"Just as Hurricane Katrina destroyed lives and communities, it also demolished the illusion that the challenges facing poor families and neighborhoods are “somebody else’s” problems. ... many Americans may recognize a new reality: poverty must be our entire nation’s concern. Some may even understand in a new way that their own hometowns face similar challenges ..." -- F Barton Harvey of the Enterprise Foundation
We're too used to being able to ignore poverty because it was only something that occurred in other countries. We see people starving in Africa, but only in the abstract. It doesn't affect our daily lives. But when Katrina came, the scenes we saw on our television looked like they could have been Somalia.
Poverty isn't something that's happened over night. So, you can't blame it on one administration. But some administrations are better than others at addressing it. The media largely ignores the problem. When they do say something, it's misleading. For example, famous tool Bill O'Reilly said, "... halfway through President Clinton's tenure in office in 1996, the poverty rate was 13.7 percent. Halfway through President Bush's tenure, the rate is 12.7 percent, a full point lower". Technically correct but misleading. As David Brock of Media Matters shows, "During the Clinton presidency, the poverty rate fell from 15.1 percent in 1993 to a low of 11.3 percent in 2000; it has risen every year that Bush has been in office, from 11.7 percent in 2001 to 12.7 percent in 2004." So, while the mid-term averages would lead you to believe that Bush was doing more than Clinton did, the truth is exactly the opposite. Clinton took office with a high rate given to him by the elder Bush and successfully lowered by almost 4 percentage points. Bush, given a lower poverty rate, does the exact opposite. For more info: Media Matters
"Unfortunately, many Americans live on the outskirts of hope, some because of their poverty, and some because of their color, and all too many because of both. This administration declares unconditional war on poverty in America." -- Lyndon Johnson
You wonder why Kanye West says that the President doesn't care about black people and then you hear him say, ,"I was disappointed, frankly, in the vote I got in the African-American community. I was. I’ve done my best to elevate people to positions of authority and responsibility — not just positions, but positions where they can actually make a difference in the lives of people. I put people in my Cabinet. I put people in my sub-Cabinet.". He sounds more concerned with getting votes than with helping anyone.
US poverty: chronic ill, little hope for cure
Here are the facts:
- Since 2000, the ranks of the poor have increased year by year by almost 5.5 million in total
- Today, 33% of black children live in families under the poverty level.
- Last year, African American households had the lowest median income of any racial group ($30134), down a full percentage point from the year before.
- The unemployment rate for African-Americans is double the rate for white Americans. Over the past six months, the average unemployment rate for white Americans was 4.39 percent; for black Americans, it was 10.06 percent.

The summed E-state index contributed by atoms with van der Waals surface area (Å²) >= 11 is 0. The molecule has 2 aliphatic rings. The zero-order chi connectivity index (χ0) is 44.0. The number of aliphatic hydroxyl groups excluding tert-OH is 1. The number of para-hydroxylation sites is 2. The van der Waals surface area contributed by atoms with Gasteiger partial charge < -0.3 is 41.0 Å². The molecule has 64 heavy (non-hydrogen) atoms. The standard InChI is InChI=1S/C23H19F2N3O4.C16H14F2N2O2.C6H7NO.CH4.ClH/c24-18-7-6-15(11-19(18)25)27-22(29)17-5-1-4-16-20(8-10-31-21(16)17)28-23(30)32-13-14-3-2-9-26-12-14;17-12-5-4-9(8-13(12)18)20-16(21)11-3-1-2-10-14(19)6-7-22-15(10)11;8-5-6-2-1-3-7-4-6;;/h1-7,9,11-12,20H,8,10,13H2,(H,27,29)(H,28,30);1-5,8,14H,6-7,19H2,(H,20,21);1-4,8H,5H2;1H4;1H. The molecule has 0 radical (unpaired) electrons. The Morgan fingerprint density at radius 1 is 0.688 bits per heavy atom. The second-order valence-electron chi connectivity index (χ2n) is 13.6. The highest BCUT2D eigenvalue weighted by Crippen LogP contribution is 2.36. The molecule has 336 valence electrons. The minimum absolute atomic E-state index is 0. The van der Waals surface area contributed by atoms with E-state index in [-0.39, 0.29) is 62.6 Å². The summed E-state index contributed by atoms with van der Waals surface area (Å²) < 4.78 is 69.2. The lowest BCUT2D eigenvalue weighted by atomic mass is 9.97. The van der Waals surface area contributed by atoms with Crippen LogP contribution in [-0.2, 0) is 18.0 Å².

- Poverty is a universal problem, as is inequality. The world's 500 richest people, according to U.N. statistics, have as much income as the world's poorest 416 million.
Statistics and quote from: Think Progress
"The federal government declared war on poverty, and poverty won." -- Ronald Reagan in 1988
What can we do?
Raise the minimum wage -- From Think Progress:
- 4.3 million: Number of Americans who have fallen into poverty since President Bush took office
- $5.15: Federal minimum wage
- $5,000: Amount below the poverty level working 40 hours a week, 52 weeks a year at minimum wage will leave a family of three
- 7,300,000: Number of workers who would benefit from an increase in the minimum wage
- 72%: Percentage of adult workers who would benefit from an increase in the minimum wage
- 1,800,000: Number of parents with kids under the age of 18 who would benefit from an increase in the minimum wage
- 11 million: Number of jobs added to the economy in the four years after the last minimum wage hike
- 2.5 years: Amount of health care for two children which could be bought by raising the minimum wage from $5.15 to $7.25
- 86%: Percentage of Americans who support raising the federal minimum wage
Mr. Harvey of the Enterprise Foundation in his paper, Ending Concentrated Poverty, goes into some of the causes of US poverty:
What has caused concentrated poverty:
- suburban development that does not included poor and minority families
The above have all eroded the job base in the heart of cities. But he has several workable, proven solutions:
- enhance access to opportunity for low-income families
- housing choice vouchers to help with rent in communities they choose or to help with mortgages
- rebuild and reinvest in a smart, sustainable way
- "private-public partnerships to turn dysfunctional environments into healthier communities"
- ensure meaningful decision-making roles for low-income people
We cannot be considered a civilized society if we continue to leave a larger and larger segment of our population behind. We talk about being proud to be an American because fight wars in foreign lands. We need to be proud to be an American because we're fighting a war here ... against racism and poverty.